Target CEO Brian Cornell told analysts and investors on Tuesday that the company would sacrifice $1 billion in operating margins in order to lower prices and make improvements around ecommerce.
"In all candor, 2016 was not our best year and in 2017 we're facing headwinds," Cornell said.
The harsh reality check comes as the cheap-chic retailer reported a drop in full-year sales and issued a 2017 profit forecast that fell well below Wall Street expectations. The news sent Target's shares crashing nearly 12 percent on Tuesday to the lowest price since August 2014.
Target's woes are reflective of the Amazon price wars effecting nearly every major retailer. While a bevy of brands opted to compete on price, Target attempted to offset the pressure by introducing more diverse and high-quality merchandise -- but focusing less on low prices for the bargain-hungry consumer.
"We will invest in lower gross margins to ensure we are clearly and competitively priced every day," Cornell said in a statement. "We are confident that these changes will best-position Target for continued success over the long term."
Target COO John Mulligan conceded that Target has failed to meet market demands not only on price but also in terms of supply chain.
"To put it bluntly: We are slow and we have too much inventory," Mulligan said to analysts.
By 2019, Target said it will redesign 600 stores and retrofit most locations so that they can ship orders from the back room. The same concept has been embraced by retailers such as Walmart and Macy's, where store locations have morphed into de facto fulfillment centers capable of shipping online orders from nearby.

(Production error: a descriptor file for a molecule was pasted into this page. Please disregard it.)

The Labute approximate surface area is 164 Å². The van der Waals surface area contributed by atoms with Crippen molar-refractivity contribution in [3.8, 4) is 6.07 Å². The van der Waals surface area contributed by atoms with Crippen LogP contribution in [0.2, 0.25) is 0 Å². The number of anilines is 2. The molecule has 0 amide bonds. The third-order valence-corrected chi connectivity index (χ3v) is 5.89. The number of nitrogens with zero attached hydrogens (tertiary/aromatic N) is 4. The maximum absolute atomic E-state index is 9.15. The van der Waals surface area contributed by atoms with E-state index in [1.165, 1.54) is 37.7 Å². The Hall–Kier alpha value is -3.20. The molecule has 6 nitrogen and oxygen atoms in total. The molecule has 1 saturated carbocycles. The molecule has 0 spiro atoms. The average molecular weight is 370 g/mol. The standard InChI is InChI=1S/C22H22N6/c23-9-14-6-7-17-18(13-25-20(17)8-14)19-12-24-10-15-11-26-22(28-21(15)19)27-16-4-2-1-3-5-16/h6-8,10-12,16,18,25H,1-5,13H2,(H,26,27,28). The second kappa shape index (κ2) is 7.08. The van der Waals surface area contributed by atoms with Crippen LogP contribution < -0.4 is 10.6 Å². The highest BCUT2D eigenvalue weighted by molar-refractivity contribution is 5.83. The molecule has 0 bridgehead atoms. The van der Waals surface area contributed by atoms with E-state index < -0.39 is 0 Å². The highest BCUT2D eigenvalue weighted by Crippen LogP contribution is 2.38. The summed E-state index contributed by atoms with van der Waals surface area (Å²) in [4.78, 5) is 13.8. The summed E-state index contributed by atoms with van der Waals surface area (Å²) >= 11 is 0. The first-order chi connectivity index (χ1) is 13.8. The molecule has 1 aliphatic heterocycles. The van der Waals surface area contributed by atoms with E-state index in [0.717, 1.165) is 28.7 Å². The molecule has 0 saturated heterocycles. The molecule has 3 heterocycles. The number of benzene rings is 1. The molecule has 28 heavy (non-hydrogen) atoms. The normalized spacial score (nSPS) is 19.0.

Target also said it planned to invest in opening an additional 100 small-format stores in urban neighborhoods and college markets while also rolling out more than 12 exclusive brands.
One bright spot in Target's results was a 34-percent increase in ecommerce sales. However, Target reported EPS of $1.45 on revenue of $20.69 billion, just short of estimates for EPS of $1.51 on revenue of $20.7 billion. Same-store sales fell 1.5 percent.
"Our fourth quarter results reflect the impact of rapidly-changing consumer behavior, which drove very strong digital growth but unexpected softness in our stores," said Cornell in the statement.
For Q1 2017, Target expects a low-to-mid single digit decline in comparable sales and adjusted EPS of $0.80 to $1.00. For the year, Target said it was expecting EPS between $3.80 and $4.20, well below Wall Street consensus for $5.34.
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